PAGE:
On Peter, Paul and Hypocrisy
In their effort to deny the primacy of Peter and the doctrine of papal infallibility, many non-Catholics point to Paul’s rebuke of Peter over the issue of eating with Gentiles as recorded in the Paul’s Letter to the Galatians.
11When Peter came to Antioch, I opposed him to his face, because he was clearly in the wrong. 12Before certain men came from James, he used to eat with the Gentiles. But when they arrived, he began to draw back and separate himself from the Gentiles because he was afraid of those who belonged to the circumcision group. 13The other Jews joined him in his hypocrisy, so that by their hypocrisy even Barnabas was led astray. 14When I saw that they were not acting in line with the truth of the gospel, I said to Peter in front of them all, "You are a Jew, yet you live like a Gentile and not like a Jew. How is it, then, that you force Gentiles to follow Jewish customs?
In this passage, we see that Paul opposed Peter for not practicing what he preached. Although Peter may have been wrong to draw back from eating with the Gentile believers, we must note that is apparently James, and not Peter, who was the leader of the “circumcision group” in Jerusalem. Thus, those who assert that it was James, and not Peter, who was the real leader of the Church must answer for this error. However, Peter’s actions do not constitute formal teaching, and the doctrine of infallibility does not apply to Peter’s private opinions or behavior. Therefore, this passage does nothing to disprove either Peter’s primacy or the doctrine of papal infallibility. Peter, like his successors, was not above reproach nor impeccable.
However, it must also be noted that Paul was not above taking prudent measures out of fear of those who held to the tradition of circumcision, either. One such measure is found in the following passage:
1He came to Derbe and then to Lystra, where a disciple named Timothy lived, whose mother was a Jewess and a believer, but whose father was a Greek. 2The brothers at Lystra and Iconium spoke well of him. 3Paul wanted to take him along on the journey, so he circumcised him because of the Jews who lived in that area, for they all knew that his father was a Greek.
Paul wrote that “circumcision means nothing” (1 Corinthians 7:19, Galatians 6:15). Moreover, in the same letter in which Paul accused Peter of hypocrisy and boasted of having opposed Peter to his face, he writes the following:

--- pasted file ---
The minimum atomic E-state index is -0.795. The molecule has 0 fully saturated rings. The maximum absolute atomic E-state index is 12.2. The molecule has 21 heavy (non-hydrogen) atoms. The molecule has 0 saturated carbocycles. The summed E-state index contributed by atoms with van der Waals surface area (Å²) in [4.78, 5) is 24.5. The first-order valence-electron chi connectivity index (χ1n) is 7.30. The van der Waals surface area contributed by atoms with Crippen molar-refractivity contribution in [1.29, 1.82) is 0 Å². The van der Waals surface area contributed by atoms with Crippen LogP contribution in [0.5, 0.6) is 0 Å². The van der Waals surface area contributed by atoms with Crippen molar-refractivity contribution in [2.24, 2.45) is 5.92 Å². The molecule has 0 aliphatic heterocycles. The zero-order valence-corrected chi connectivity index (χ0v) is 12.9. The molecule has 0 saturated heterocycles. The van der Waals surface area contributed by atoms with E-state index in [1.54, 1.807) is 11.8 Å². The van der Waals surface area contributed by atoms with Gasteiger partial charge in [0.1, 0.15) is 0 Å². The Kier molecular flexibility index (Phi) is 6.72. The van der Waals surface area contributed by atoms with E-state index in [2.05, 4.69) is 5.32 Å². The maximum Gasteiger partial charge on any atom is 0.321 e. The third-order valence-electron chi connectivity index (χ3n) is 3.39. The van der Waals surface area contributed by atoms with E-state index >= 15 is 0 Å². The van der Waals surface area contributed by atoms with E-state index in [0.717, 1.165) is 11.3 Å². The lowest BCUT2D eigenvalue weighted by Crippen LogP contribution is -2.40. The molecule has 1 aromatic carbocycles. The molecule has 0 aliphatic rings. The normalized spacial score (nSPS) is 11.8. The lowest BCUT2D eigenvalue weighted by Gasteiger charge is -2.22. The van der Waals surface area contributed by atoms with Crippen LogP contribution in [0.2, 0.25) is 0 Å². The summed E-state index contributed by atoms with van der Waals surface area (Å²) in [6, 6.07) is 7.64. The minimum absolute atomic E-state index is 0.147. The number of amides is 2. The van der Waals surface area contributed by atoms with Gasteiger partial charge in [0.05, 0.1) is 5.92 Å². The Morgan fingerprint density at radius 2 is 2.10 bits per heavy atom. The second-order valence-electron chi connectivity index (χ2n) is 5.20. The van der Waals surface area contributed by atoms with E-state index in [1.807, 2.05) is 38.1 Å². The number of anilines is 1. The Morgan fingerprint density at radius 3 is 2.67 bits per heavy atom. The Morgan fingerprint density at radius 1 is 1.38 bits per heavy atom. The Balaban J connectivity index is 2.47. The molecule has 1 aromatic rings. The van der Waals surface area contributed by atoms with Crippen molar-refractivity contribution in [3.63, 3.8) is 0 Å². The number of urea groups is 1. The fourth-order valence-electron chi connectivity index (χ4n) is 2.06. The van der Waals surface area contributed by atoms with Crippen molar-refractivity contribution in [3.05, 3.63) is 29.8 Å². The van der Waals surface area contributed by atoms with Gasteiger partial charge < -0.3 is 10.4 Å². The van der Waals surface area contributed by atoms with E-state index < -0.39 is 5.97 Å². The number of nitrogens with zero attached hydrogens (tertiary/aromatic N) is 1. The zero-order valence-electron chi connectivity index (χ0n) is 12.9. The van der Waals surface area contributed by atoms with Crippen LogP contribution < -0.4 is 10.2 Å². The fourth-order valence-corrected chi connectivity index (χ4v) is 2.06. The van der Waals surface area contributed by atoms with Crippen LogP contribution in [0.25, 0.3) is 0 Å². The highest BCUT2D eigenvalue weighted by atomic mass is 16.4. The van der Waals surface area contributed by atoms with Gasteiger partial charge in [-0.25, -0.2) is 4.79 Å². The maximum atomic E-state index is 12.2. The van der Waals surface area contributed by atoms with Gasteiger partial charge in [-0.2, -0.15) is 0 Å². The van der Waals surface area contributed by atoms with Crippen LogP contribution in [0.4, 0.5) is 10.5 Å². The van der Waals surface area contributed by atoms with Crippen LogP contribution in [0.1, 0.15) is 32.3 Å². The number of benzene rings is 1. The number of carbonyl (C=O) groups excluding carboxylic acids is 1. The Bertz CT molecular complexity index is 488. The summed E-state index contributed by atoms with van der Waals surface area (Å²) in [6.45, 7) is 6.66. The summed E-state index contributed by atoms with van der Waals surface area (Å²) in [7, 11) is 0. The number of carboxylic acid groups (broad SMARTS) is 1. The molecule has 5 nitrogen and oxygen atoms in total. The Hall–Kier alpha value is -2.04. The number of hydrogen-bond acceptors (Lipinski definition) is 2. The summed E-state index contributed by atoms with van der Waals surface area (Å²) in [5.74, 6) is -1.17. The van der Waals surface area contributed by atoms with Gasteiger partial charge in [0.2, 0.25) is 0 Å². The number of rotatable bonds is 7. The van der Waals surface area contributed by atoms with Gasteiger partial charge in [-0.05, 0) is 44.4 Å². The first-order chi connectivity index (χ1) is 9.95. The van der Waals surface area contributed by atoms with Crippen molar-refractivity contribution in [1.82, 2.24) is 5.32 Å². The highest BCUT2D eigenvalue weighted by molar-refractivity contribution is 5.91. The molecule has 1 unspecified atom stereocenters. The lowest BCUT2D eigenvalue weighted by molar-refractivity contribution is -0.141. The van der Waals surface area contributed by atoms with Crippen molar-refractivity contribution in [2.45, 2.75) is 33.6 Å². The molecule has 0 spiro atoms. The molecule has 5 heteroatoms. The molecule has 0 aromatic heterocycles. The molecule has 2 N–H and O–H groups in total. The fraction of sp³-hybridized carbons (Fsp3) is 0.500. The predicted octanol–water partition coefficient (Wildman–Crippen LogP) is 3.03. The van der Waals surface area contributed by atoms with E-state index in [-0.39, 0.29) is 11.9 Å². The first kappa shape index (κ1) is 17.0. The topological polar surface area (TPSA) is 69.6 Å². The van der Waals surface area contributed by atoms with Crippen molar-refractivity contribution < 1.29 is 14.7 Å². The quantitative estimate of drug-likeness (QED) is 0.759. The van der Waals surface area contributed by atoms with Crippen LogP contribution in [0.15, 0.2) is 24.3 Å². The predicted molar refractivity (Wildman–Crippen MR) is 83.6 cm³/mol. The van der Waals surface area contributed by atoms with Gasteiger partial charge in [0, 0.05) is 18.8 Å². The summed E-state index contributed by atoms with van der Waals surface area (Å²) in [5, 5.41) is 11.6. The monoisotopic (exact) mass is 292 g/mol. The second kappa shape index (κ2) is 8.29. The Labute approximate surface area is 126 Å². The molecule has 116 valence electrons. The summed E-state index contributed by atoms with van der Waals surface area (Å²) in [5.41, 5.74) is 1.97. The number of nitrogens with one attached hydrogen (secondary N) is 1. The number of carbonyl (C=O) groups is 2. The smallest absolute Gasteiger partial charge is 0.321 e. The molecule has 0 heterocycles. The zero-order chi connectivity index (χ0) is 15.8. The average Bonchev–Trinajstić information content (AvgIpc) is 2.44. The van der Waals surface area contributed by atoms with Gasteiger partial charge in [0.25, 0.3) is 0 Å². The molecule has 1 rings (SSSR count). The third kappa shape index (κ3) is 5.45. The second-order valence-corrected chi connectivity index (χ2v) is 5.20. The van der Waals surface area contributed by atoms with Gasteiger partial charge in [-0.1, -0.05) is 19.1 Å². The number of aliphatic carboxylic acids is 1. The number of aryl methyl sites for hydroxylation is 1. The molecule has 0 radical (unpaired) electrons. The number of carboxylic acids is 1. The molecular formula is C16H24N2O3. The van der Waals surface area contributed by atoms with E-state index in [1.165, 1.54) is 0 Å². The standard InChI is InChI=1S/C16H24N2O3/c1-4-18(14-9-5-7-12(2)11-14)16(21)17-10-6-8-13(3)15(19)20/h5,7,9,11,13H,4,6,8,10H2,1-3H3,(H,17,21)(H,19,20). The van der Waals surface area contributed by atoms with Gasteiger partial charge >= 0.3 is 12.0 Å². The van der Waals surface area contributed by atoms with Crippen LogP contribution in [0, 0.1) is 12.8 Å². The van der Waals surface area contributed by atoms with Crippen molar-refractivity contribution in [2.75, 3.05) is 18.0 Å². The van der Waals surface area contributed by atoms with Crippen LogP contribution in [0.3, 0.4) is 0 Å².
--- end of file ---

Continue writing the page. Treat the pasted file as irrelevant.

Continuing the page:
2Mark my words! I, Paul, tell you that if you let yourselves be circumcised, Christ will be of no value to you at all. 3Again I declare to every man who lets himself be circumcised that he is obligated to obey the whole law.
Imagine how Timothy must have felt when he first heard these words. He had let himself be circumcised by the very man who condemned the practice. Was Christ of no value to Timothy at all as a result of being circumcised?
This was not the only time that Paul had acted out of fear of the Jews. Later in the book of Acts, we find the following:
17When we arrived at Jerusalem, the brothers received us warmly. 18The next day Paul and the rest of us went to see James, and all the elders were present. 19Paul greeted them and reported in detail what God had done among the Gentiles through his ministry. 20When they heard this, they praised God. Then they said to Paul: “You see, brother, how many thousands of Jews have believed, and all of them are zealous for the law. 21They have been informed that you teach all the Jews who live among the Gentiles to turn away from Moses, telling them not to circumcise their children or live according to our customs. 22What shall we do? They will certainly hear that you have come, 23so do what we tell you. There are four men with us who have made a vow. 24Take these men, join in their purification rites and pay their expenses, so that they can have their heads shaved. Then everybody will know there is no truth in these reports about you, but that you yourself are living in obedience to the law. 25As for the Gentile believers, we have written to them our decision that they should abstain from food sacrificed to idols, from blood, from the meat of strangled animals and from sexual immorality.” 26The next day Paul took the men and purified himself along with them. Then he went to the temple to give notice of the date when the days of purification would end and the offering would be made for each of them.
Clearly, the brothers in Jerusalem were concerned that some harm might come to Paul from those who knew that Paul taught against circumcision. Paul agreed to purify himself according to Jewish customs and to pay the expenses of those who were purified along with him rather than openly admit that circumcision was of no value. Was this a wise course of action? Assuredly as subsequent events indicate.
However, it cannot be denied that Paul was preaching one thing (at least in private to Gentile Christians) while practicing another—the very thing he accused Peter of doing.
In his subsequent letters (1Cor 8: 9-13, Romans 14:13), Paul backtracks and admits that one might avoid controversial behavior for the sake of the “weaker brethren.” Thus, he vindicates Peter’s actions in retrospect.
In short, Peter and Paul both had valid points. Paul was right in principle whereas Peter was right pastorally.